To the extent the Fund limits or reduces the scope of certain activities, investors’ rights or investment initiatives, in order to limit the applicability of government regulation and supervision, investment in the Fund may be adversely affected.
At present, most Crypto Assets, their exchanges, brokers and other counterparties are unregulated by domestic or foreign governments. Therefore, such exchanges, brokers and counterparties may be more exposed to fraud, theft, financial failure and / or hacker attacks relative to regulated exchanges, which would materially affect the Fund. In addition to being unregulated, most Crypto Assets are decentralised. As such, the developers and programmers behind the Crypto Assets could propose amendments that, if accepted by the network, would adversely affect valuation of the Fund's holdings of such Crypto Assets.
The Fund would have no ability to challenge such amendments. Similarly, many Crypto Assets rely on developers and programmers to monitor the safety and efficacy of the protocols behind such Crypto Assets. A failure to properly monitor and upgrade the protocol could damage the value of the Crypto Assets, as applicable, and the Fund would have no recourse.
When trading Crypto Assets, “delivery versus payment” is not possible. Since several parties and their correspondent banks are involved in the trading and settlement process, (partial) outages or delayed instructions/transactions by parties or their correspondent banks during the settlement of transactions may lead to a partial or complete loss of the sum invested. Due to the lack of clearing houses, pay as paid business is not possible, which leads to the risk that even though the payment has been made, the delivery of the corresponding Crypto Assets may be delayed, may be partial only or may not occur at all.
The exchanges on which Crypto Assets trade are relatively new and largely unregulated and may therefore be more exposed to theft, fraud, and failure than established, regulated exchanges for other products. Exchanges generally require cash to be deposited in advance in order to purchase Crypto Assets, and no assurance can be given that those deposit funds can be recovered. Additionally, upon the sale of Crypto Assets, cash proceeds may not be received from the exchange for several business days.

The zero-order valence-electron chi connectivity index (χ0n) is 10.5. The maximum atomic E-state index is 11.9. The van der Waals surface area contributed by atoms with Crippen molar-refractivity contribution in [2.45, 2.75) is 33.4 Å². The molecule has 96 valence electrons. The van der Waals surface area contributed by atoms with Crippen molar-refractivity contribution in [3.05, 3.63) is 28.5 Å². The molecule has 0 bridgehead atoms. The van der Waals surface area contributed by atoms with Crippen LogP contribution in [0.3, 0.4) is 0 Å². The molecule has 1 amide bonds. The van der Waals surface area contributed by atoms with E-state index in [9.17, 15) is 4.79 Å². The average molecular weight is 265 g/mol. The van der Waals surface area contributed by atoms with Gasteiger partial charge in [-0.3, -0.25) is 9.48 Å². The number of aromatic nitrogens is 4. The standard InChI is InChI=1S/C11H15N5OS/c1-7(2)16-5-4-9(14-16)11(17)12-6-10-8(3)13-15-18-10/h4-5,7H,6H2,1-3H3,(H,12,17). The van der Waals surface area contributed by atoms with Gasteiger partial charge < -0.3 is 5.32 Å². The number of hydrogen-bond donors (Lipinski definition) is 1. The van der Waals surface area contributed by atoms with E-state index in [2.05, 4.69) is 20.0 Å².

Participation in exchanges requires users to take on credit risk by transferring Crypto Assets from a personal account to a third-party's account. The Fund will take the credit risk of an exchange every time it transacts.
Any financial, security or operational difficulties experienced by Crypto Asset exchanges may result in an inability of the Fund to recover money, Crypto Assets being held by the exchange, or to pay investors upon redemption. Additionally, to the extent that a Crypto Asset exchange represents a substantial portion of the volume in particular Crypto Assets trading are involved in fraud or experience security failures or other operational issues, such exchanges' failures may result in loss or less favorable prices of a particular Crypto Asset, or may adversely affect the Fund, its operations and investments, or investors.
Crypto Assets are traded on networks that have been subject to cybercrime, computer malware and hacking attempts. If a security breach occurred to a Crypto Asset exchange, that breach could adversely affect the Fund.
Crypto Asset exchanges may even shut down or go offline voluntarily, without any recourse to investors.
Currently, no specific regulatory protections exist in Gibraltar that would protect investors from financial losses if an exchange platform that exchanges or holds Crypto Assets is hacked, fails, or goes out of business. In many of these instances, the customers of such exchanges have not been compensated or made whole for the partial or complete loss of their account balances. Consequently, an exchange may be unable to replace missing Crypto Assets or seek reimbursement for any theft of Crypto Assets, adversely affecting investors and investment in the Fund.
Crypto Asset exchanges typically do not guarantee or warrant their websites or electronic platforms will be uninterrupted, without delay, error-free, omission-free, or free of viruses. Therefore, information and services provided by Crypto Asset exchanges are typically provided “as is” without warranties of any kind, express or implied, including accuracy, timeliness, and completeness.
Safeguarding Crypto Assets are of primary concern, but the Directors may be unable to foresee or address technological changes required to protect certain Crypto Assets from theft, loss or destruction. Any theft, loss or destruction of Crypto Assets could materially harm the Fund.
Crypto Assets that operate as a medium of exchange are not issued or guaranteed by any central bank or a national, supra-national, or quasi-national organization, and there is no guarantee that such Crypto Assets may operate as a legal medium of exchange in any jurisdiction. In fact, certain jurisdictions have completely prohibited the usage of certain Crypto Assets in such jurisdictions.
Crypto Assets are a new product and are not yet widely adopted as a means of payment for goods and services. Banks and other established financial institutions may refuse to process funds for Crypto Asset transactions, process wire transfers to or from Crypto Asset exchanges, Blockchain-related companies or service providers, or maintain accounts for persons or entities transacting in Crypto Assets.